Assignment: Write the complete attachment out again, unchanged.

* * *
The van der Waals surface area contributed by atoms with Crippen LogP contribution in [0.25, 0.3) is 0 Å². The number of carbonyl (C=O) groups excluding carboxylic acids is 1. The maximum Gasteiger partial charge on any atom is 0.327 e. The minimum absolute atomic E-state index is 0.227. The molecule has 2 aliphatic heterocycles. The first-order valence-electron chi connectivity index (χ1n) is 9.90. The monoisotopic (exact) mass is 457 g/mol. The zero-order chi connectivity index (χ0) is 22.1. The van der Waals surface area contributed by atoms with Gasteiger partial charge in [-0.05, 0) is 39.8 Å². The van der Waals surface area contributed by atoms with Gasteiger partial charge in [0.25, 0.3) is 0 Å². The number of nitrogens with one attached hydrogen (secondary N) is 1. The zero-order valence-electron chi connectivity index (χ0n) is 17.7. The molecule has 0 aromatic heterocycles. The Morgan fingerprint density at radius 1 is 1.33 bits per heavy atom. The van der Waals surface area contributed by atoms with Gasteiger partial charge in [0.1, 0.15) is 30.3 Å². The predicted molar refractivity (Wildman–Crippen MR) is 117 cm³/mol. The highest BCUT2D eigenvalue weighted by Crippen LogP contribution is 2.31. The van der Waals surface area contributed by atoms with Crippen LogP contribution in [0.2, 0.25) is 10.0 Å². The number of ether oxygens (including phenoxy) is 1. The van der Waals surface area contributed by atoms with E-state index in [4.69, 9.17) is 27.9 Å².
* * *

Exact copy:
The van der Waals surface area contributed by atoms with Crippen LogP contribution in [0.25, 0.3) is 0 Å². The number of carbonyl (C=O) groups excluding carboxylic acids is 1. The maximum Gasteiger partial charge on any atom is 0.327 e. The minimum absolute atomic E-state index is 0.227. The molecule has 2 aliphatic heterocycles. The first-order valence-electron chi connectivity index (χ1n) is 9.90. The monoisotopic (exact) mass is 457 g/mol. The zero-order chi connectivity index (χ0) is 22.1. The van der Waals surface area contributed by atoms with Gasteiger partial charge in [-0.05, 0) is 39.8 Å². The van der Waals surface area contributed by atoms with Gasteiger partial charge in [0.25, 0.3) is 0 Å². The number of nitrogens with one attached hydrogen (secondary N) is 1. The zero-order valence-electron chi connectivity index (χ0n) is 17.7. The molecule has 0 aromatic heterocycles. The Morgan fingerprint density at radius 1 is 1.33 bits per heavy atom. The van der Waals surface area contributed by atoms with Gasteiger partial charge in [0.1, 0.15) is 30.3 Å². The predicted molar refractivity (Wildman–Crippen MR) is 117 cm³/mol. The highest BCUT2D eigenvalue weighted by Crippen LogP contribution is 2.31. The van der Waals surface area contributed by atoms with Crippen LogP contribution in [0.2, 0.25) is 10.0 Å². The number of ether oxygens (including phenoxy) is 1. The van der Waals surface area contributed by atoms with E-state index in [4.69, 9.17) is 27.9 Å².